Collaboration is the mutual engagement of a group of two or more in a cocreative effort that achieves a shared goal or vision. They are interdependent, with each unique contribution essential to the whole. People colabor in an act of creation, and the result is changed by the input of all the contributors. An example would be several people and departments working together to shift an organization’s culture.

© Britt Andreatta

I have found that instead of these being three distinct types of work, collaboration is an umbrella containing cooperation and coordination within it. Some groups and teams may only operate in one or two zones on a daily basis. But more and more, teams are being asked to move across the levels seamlessly. This means that teams often must switch back and forth between goals, intentions, and skill sets, which can be difficult when our work blends together over the course of our daily schedule. We might be in a meeting at 9 a.m. to coordinate with another department, then go right into another meeting where we must cooperate with two other groups, followed by a working project session that is all about collaboration.

The most successful organizations help team members understand the level of teamwork expected of them and provide them with training so they can perform at their best.

3. Teach team leaders how to create psychological safety, belonging, and inclusion

Study after study shows that psychological safety is the critical differentiator of high-performing teams.

The success of the group and the larger organization often depend on people’s ability to speak up, noting potential threats to the group’s or organization’s success. In fact, in Amy Edmondson’s study, the highest performing teams also had the highest reporting rates for errors. This might seem paradoxical but it’s actually a sign of a very healthy team.

When people feel safe enough to mention their errors it means they are also holding themselves accountable, and the whole group benefits from learning from the experience, which supports the team’s success. In addition, when errors are acknowledged, they can be addressed and fixed, rather than ignored to fester into bigger problems later.

Yet, the reality is that many people stay quiet for fear of being embarrassed, rejected, or punished. If you review recent headlines it’s likely you will find stories where someone stayed silent and the consequences were devastating or even fatal.  For this reason, psychological safety is especially important—I would argue crucial—for all teams, but especially those operating in high levels of uncertainty and whose members are interdependent.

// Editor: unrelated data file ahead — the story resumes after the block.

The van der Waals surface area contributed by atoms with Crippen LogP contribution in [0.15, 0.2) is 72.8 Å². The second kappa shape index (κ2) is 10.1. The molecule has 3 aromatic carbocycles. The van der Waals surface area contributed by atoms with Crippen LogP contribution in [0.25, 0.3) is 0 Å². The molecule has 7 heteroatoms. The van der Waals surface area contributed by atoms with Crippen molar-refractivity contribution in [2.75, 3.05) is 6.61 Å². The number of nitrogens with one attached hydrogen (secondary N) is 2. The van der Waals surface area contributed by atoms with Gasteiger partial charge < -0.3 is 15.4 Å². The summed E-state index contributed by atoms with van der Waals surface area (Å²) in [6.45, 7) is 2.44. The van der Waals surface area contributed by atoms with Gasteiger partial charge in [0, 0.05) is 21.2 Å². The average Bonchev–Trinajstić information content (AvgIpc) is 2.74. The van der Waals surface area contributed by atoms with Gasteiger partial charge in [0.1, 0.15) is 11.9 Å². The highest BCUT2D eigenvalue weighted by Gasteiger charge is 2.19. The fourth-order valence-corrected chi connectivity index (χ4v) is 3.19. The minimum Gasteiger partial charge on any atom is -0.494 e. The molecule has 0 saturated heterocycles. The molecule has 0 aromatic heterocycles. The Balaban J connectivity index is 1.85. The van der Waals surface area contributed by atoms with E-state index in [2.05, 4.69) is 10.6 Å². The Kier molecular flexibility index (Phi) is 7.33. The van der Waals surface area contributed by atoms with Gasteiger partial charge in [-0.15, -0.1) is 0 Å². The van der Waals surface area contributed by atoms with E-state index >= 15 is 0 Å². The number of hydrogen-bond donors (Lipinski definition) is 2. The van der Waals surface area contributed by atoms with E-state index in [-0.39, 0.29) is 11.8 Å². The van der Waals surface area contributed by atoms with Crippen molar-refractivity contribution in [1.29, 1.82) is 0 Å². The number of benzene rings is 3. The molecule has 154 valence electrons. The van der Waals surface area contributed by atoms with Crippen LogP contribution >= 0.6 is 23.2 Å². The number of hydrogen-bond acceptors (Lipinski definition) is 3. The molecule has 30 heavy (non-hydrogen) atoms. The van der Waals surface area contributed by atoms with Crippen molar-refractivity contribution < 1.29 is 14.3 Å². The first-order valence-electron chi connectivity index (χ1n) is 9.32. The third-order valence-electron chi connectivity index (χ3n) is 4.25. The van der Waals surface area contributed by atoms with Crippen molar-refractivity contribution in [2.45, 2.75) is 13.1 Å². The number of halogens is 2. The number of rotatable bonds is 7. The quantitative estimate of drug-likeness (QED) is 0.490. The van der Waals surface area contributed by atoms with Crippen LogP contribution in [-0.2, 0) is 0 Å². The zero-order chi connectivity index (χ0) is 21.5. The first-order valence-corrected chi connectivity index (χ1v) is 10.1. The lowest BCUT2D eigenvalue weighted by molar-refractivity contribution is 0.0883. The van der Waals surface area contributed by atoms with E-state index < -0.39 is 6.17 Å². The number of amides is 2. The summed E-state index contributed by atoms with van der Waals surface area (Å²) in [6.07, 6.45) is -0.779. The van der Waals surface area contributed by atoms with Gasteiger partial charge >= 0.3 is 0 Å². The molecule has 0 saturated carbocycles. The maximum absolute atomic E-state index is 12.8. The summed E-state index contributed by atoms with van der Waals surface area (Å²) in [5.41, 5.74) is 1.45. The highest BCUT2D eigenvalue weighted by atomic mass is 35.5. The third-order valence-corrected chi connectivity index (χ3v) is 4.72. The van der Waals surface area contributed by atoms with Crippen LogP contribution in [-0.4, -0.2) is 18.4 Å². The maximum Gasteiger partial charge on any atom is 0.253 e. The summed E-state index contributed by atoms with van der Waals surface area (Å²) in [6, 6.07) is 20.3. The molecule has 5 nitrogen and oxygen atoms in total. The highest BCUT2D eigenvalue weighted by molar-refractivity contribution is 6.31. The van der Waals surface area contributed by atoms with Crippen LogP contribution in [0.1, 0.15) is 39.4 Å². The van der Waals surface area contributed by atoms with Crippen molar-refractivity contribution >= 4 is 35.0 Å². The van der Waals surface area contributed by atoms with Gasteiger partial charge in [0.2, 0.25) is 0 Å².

A new understanding of why exclusion is so uncomfortable for us all.

It is the ground on which belonging and inclusion are built. Did you know that the brain experiences exclusion the same way it experiences physical pain? This finding initially shocked scientists but the results have been replicated numerous times. As Dr. Kipling Williams, a psychologist at Purdue University states, “Being excluded is painful because it threatens fundamental human needs, such as belonging and self-esteem. Again and again research has found that strong, harmful reactions are possible even when ostracized by a stranger for a short amount of time.” For example, a study he conducted with Dr. Naomi Eisenberg at UCLA found that the same parts of the brain activate for social rejection as do for physical pain (the insula and the dorsal anterior cingulate). Using fMRI machines, the researchers created an experience of mild exclusion by having subjects play an online game of catch, called cyberball, with two other players. Then the two players excluded the subject and played without him or her. The pain center of the excluded person lit up, creating a new understanding of why exclusion is so uncomfortable for us all.

When even one person on a team feels excluded or unsafe, the team can no longer reach its full potential or peak performance. Both team members and leaders need to understand how to create and maintain psychological safety and a culture of inclusion.

If you’d like to master the brain science of creating high-performing teams, consider becoming a Facilitator for the Four Gates to Peak Team Performance® program. You can also dive deeper into these concepts in this free guide The Talent Professional’s Guide to Building High-Performing Teams.